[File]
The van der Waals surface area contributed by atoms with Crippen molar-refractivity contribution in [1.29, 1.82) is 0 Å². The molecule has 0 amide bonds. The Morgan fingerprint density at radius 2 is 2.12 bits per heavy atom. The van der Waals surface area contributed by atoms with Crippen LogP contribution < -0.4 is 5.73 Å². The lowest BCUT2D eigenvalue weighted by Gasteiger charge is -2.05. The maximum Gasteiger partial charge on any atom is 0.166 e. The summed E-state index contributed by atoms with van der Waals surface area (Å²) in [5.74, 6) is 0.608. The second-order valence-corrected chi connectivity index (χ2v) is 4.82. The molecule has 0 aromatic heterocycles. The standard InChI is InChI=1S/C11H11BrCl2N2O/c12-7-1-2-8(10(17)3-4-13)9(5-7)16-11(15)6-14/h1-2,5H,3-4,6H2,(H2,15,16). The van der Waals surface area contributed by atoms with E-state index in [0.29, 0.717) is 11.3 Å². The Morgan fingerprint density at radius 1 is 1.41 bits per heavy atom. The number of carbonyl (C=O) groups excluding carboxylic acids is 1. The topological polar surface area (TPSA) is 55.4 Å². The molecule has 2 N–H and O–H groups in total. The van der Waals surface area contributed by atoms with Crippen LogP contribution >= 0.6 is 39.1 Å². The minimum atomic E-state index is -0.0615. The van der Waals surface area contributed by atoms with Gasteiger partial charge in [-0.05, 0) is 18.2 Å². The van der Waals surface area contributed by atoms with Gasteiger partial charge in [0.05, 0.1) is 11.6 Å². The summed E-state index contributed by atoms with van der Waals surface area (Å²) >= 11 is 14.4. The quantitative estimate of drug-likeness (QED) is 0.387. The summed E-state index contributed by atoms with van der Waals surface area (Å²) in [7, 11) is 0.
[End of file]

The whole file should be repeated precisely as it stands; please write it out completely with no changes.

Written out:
The van der Waals surface area contributed by atoms with Crippen molar-refractivity contribution in [1.29, 1.82) is 0 Å². The molecule has 0 amide bonds. The Morgan fingerprint density at radius 2 is 2.12 bits per heavy atom. The van der Waals surface area contributed by atoms with Crippen LogP contribution < -0.4 is 5.73 Å². The lowest BCUT2D eigenvalue weighted by Gasteiger charge is -2.05. The maximum Gasteiger partial charge on any atom is 0.166 e. The summed E-state index contributed by atoms with van der Waals surface area (Å²) in [5.74, 6) is 0.608. The second-order valence-corrected chi connectivity index (χ2v) is 4.82. The molecule has 0 aromatic heterocycles. The standard InChI is InChI=1S/C11H11BrCl2N2O/c12-7-1-2-8(10(17)3-4-13)9(5-7)16-11(15)6-14/h1-2,5H,3-4,6H2,(H2,15,16). The van der Waals surface area contributed by atoms with E-state index in [0.29, 0.717) is 11.3 Å². The Morgan fingerprint density at radius 1 is 1.41 bits per heavy atom. The number of carbonyl (C=O) groups excluding carboxylic acids is 1. The topological polar surface area (TPSA) is 55.4 Å². The molecule has 2 N–H and O–H groups in total. The van der Waals surface area contributed by atoms with Crippen LogP contribution >= 0.6 is 39.1 Å². The minimum atomic E-state index is -0.0615. The van der Waals surface area contributed by atoms with Gasteiger partial charge in [-0.05, 0) is 18.2 Å². The van der Waals surface area contributed by atoms with Gasteiger partial charge in [0.05, 0.1) is 11.6 Å². The summed E-state index contributed by atoms with van der Waals surface area (Å²) >= 11 is 14.4. The quantitative estimate of drug-likeness (QED) is 0.387. The summed E-state index contributed by atoms with van der Waals surface area (Å²) in [7, 11) is 0.